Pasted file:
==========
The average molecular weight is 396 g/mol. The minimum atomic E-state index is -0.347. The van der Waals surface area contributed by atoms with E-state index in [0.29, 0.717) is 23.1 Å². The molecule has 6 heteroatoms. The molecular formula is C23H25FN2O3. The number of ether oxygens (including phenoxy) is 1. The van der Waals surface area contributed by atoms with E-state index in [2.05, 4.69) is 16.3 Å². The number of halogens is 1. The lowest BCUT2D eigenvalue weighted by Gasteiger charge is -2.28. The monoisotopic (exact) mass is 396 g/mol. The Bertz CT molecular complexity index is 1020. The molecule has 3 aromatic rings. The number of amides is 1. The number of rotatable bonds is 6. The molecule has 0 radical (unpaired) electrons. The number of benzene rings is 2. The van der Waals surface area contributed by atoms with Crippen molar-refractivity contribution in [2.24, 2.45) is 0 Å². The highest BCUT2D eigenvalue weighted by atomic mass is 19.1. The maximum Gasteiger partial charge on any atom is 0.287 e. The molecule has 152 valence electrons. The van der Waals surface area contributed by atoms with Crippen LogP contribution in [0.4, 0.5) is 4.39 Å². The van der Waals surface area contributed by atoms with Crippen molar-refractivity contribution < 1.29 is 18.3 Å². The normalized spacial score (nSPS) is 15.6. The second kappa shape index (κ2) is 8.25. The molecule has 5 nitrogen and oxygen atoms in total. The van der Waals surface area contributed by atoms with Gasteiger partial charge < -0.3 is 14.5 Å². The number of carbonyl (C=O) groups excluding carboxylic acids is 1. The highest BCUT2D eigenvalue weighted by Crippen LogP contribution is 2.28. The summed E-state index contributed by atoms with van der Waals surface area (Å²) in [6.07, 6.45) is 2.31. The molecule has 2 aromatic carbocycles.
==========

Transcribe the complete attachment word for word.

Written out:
The average molecular weight is 396 g/mol. The minimum atomic E-state index is -0.347. The van der Waals surface area contributed by atoms with E-state index in [0.29, 0.717) is 23.1 Å². The molecule has 6 heteroatoms. The molecular formula is C23H25FN2O3. The number of ether oxygens (including phenoxy) is 1. The van der Waals surface area contributed by atoms with E-state index in [2.05, 4.69) is 16.3 Å². The number of halogens is 1. The lowest BCUT2D eigenvalue weighted by Gasteiger charge is -2.28. The monoisotopic (exact) mass is 396 g/mol. The Bertz CT molecular complexity index is 1020. The molecule has 3 aromatic rings. The number of amides is 1. The number of rotatable bonds is 6. The molecule has 0 radical (unpaired) electrons. The number of benzene rings is 2. The van der Waals surface area contributed by atoms with Crippen molar-refractivity contribution in [2.24, 2.45) is 0 Å². The highest BCUT2D eigenvalue weighted by atomic mass is 19.1. The maximum Gasteiger partial charge on any atom is 0.287 e. The molecule has 152 valence electrons. The van der Waals surface area contributed by atoms with Crippen LogP contribution in [0.4, 0.5) is 4.39 Å². The van der Waals surface area contributed by atoms with Crippen molar-refractivity contribution < 1.29 is 18.3 Å². The normalized spacial score (nSPS) is 15.6. The second kappa shape index (κ2) is 8.25. The molecule has 5 nitrogen and oxygen atoms in total. The van der Waals surface area contributed by atoms with Gasteiger partial charge < -0.3 is 14.5 Å². The number of carbonyl (C=O) groups excluding carboxylic acids is 1. The highest BCUT2D eigenvalue weighted by Crippen LogP contribution is 2.28. The summed E-state index contributed by atoms with van der Waals surface area (Å²) in [6.07, 6.45) is 2.31. The molecule has 2 aromatic carbocycles.